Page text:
In the process of shrugging off its reputation for cheap back-alley plastic surgeries, Thailand is quickly catching up to South Korea as the world’s prime destination for cosmetic surgeries and treatments. Home to 64 JCI-accredited medical facilities – three times more than Singapore and 6 times more than Malaysia.
JCI is the industry standard in global healthcare, where facilities are benchmarked against US standards and practices.
In an industry of massively over-inflated figures, it’s difficult to really gauge the size of the Global Medical Tourism market or even the Thai market. According to the TAT, a whopping 9% of Thailand’s 35m annual visitors are ‘Medical Tourists’, but it’s believed this figure doesn’t account for tourists who happen to visit a medical facility during their stay and it doesn’t disregard multiple visits or expats. A more honest assessment by the International Medical Travel Journal suggests the global market is worth around $13bn, with Thailand being the joint third biggest beneficiary, taking $600m in revenue each year.
The top 25 medical travel destinations by value:
Source: International Medical Travel Journal
But what is Medical Tourism and why is Thailand so popular? A loose definition of a Medical Tourist would be someone who travels to another country with the primary purpose of undertaking some form of medical, cosmetic or dental procedure. Common procedure types, include plastic surgery, dental procedures, tertiary medical care and fertility procedures.
It’s estimated that Thailand receives 350,000 dedicated Medical Tourists each year, spending an average of $1,700 in hospitals and clinics across the country, with Bangkok seeing the majority of this money. South Korea still leads the way, but for how much longer?
Darren Lyons of MyMediTravel, a Singapore based Medical Tourism information and referrals platform (best comparison being, the Booking.com of global Medical Tourism), states that half of their requests are for cosmetic procedures in Thailand. Darren explains:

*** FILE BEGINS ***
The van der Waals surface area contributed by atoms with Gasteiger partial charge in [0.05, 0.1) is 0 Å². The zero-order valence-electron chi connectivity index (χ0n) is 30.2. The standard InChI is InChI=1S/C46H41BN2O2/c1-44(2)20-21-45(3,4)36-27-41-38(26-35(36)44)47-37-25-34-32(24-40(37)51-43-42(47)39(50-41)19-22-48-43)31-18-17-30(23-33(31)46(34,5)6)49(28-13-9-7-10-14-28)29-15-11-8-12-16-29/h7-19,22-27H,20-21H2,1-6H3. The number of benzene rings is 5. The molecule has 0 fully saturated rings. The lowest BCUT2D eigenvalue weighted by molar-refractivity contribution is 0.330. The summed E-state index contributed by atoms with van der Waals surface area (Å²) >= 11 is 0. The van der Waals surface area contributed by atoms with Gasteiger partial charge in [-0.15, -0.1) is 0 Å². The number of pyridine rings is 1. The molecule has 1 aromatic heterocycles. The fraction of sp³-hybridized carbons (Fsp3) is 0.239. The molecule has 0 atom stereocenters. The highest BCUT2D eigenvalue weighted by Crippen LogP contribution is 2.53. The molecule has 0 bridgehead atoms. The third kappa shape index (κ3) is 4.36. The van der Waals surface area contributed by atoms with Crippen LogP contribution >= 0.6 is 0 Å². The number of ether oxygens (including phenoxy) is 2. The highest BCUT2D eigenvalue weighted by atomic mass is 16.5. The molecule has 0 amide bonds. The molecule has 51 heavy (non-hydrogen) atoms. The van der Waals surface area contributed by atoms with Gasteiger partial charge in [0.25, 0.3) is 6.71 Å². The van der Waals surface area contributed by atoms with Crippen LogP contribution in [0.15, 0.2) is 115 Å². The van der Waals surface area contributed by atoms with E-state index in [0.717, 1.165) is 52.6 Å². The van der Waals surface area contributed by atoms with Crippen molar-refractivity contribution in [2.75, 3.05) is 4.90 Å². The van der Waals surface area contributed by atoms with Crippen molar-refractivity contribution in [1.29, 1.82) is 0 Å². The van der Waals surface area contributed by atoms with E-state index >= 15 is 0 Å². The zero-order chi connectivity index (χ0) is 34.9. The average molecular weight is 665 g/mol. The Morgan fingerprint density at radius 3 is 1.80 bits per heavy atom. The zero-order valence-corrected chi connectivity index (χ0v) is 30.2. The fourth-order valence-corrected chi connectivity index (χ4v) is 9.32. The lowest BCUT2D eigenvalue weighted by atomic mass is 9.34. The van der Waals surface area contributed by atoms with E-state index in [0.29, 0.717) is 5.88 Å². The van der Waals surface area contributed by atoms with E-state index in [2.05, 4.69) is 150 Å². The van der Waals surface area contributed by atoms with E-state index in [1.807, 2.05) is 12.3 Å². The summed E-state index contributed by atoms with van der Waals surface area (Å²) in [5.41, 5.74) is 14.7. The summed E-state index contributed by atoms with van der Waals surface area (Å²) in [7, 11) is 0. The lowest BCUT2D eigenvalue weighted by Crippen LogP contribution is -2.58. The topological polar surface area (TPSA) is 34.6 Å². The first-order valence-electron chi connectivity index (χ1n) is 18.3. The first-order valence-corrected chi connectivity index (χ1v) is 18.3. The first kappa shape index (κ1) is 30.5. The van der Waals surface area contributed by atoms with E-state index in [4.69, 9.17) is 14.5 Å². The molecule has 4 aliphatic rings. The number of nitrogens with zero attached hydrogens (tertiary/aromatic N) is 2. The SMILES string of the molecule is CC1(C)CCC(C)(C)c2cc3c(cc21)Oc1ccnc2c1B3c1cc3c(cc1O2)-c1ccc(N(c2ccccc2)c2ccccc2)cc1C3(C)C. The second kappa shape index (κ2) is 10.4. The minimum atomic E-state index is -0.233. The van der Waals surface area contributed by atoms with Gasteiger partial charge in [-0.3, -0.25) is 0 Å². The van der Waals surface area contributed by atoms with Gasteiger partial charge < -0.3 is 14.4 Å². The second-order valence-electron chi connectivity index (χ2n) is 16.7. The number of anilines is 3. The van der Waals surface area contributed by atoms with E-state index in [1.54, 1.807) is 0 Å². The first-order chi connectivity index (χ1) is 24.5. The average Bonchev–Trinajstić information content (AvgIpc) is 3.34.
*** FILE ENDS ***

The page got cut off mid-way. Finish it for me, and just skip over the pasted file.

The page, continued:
“We work with hospitals and clinics in 43 countries across the world and yet 48% of all enquiries are for Thai facilities, with the vast majority of these being cosmetic procedures. Breast Augmentation procedures in Thailand are by far the most common, but other more ‘modern’ procedures are on the rise, for example CoolSculpting, the Brazilian Butt Lift and the Labiaplasty.”
We asked Darren why he thinks Thailand is such a popular choice for Medical Tourists:
“Reputation. Thailand invested so heavily over the last 20 years, it’s now reaping the benefits of having 60-plus gold standard facilities and hundreds of smaller but well-established clinics. And a huge amount of the surgeons are internationally trained with many years of experience. Gone are the days of everyone sniggering at Thailand for its botched plastic surgeries. Of course, there’ll always be ill-informed people who still say this, but with so much information and first-hand accounts and reviews available online, such ignorance is being disregarded now.
“And cost is an important factor. Outside of the major hospitals, Thailand is so competitive, not just in the region, but globally. Other more affordable hospitals are quickly gaining ground, for example Sikarin Hospital and Bangpakok9 International Hospital. Smaller, more niche clinics like KTOP Clinic are gaining a reputation for the ‘Korean Style’ facial plastic surgeries, attracting patients who’d previously only ever considered South Korea as a viable destination.
“Finally, no waiting times. Prospective patients will say ‘I want my procedure done on this day’, and nine times out of ten, that’s when it’s booked in for. Failing that, it’ll be the following day.”
Darren went on to explain how emerging nations like Thailand were able to undercut hospitals in Western / developed countries, and it comes down to simple economics. Where the cost to build, run and maintain a multi-disciplinary hospital and pay the staff is much lower, and this huge saving is passed onto the consumer.
Price comparison of some popular procedures: